Critical Urban Topographies — Hong Kong’s Inner Interior Worlds by Environment and Interior Design (BA) Year 3 student Sarah Arifah
Ultimately, a skeleton refers to the supporting framework, basic structure, or essential part of something. In design, the skeleton of architecture is meant to keep it upright, erect, stable and rigid. What if it did the opposite? How can a structure be designed such that it could transform, move, adapt and shape-shift? What if architecture could rid itself of its “skin” where it will no longer depended on “decoration or add-ons” to be beautiful? The possibilities of no longer hiding skeletons, allows them to be manipulated to serve aesthetic and structural properties.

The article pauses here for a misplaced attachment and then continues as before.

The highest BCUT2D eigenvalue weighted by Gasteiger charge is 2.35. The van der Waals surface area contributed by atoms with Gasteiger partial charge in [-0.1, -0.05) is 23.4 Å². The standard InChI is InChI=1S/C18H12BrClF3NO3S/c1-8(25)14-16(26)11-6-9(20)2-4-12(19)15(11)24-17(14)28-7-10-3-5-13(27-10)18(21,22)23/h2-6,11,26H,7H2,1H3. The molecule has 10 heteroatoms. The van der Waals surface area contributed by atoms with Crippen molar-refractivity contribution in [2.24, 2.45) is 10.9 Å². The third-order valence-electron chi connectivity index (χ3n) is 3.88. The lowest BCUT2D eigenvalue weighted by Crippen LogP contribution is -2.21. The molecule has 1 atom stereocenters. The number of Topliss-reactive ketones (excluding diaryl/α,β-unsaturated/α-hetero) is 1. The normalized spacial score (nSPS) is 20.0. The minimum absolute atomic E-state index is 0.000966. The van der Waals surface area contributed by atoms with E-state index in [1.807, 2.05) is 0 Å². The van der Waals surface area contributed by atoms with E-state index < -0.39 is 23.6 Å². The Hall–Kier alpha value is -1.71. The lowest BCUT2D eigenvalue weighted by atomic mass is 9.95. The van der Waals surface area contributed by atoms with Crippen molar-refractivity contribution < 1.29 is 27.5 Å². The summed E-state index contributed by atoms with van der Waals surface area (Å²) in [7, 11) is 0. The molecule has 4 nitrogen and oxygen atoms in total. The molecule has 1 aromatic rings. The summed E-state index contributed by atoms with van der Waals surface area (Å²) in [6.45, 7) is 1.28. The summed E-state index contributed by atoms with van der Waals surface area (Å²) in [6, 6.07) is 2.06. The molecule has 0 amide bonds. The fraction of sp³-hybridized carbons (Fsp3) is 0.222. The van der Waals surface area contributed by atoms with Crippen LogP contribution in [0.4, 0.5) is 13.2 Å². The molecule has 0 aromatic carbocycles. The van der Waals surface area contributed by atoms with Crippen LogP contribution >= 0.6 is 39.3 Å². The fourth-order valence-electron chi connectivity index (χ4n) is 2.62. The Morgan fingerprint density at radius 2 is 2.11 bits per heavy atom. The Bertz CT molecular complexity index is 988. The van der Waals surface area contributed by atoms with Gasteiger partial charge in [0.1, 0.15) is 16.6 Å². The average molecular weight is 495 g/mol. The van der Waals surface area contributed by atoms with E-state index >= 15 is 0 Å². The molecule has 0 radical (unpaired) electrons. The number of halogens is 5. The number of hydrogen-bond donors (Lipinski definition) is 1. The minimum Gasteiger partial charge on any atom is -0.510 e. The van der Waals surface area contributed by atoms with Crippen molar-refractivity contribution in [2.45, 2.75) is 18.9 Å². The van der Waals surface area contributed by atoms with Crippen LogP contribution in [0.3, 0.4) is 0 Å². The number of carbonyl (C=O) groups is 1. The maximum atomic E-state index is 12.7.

This project is an exploration of how a transformable system inspired by the Hoberman sphere kid’s toy could be reinterpreted into various forms in an architectural scale. The use of geometric patterns are pulled forth to become three-dimensional spatial qualities.
Tutors: Michael Chan
Student name : Sarah Arifah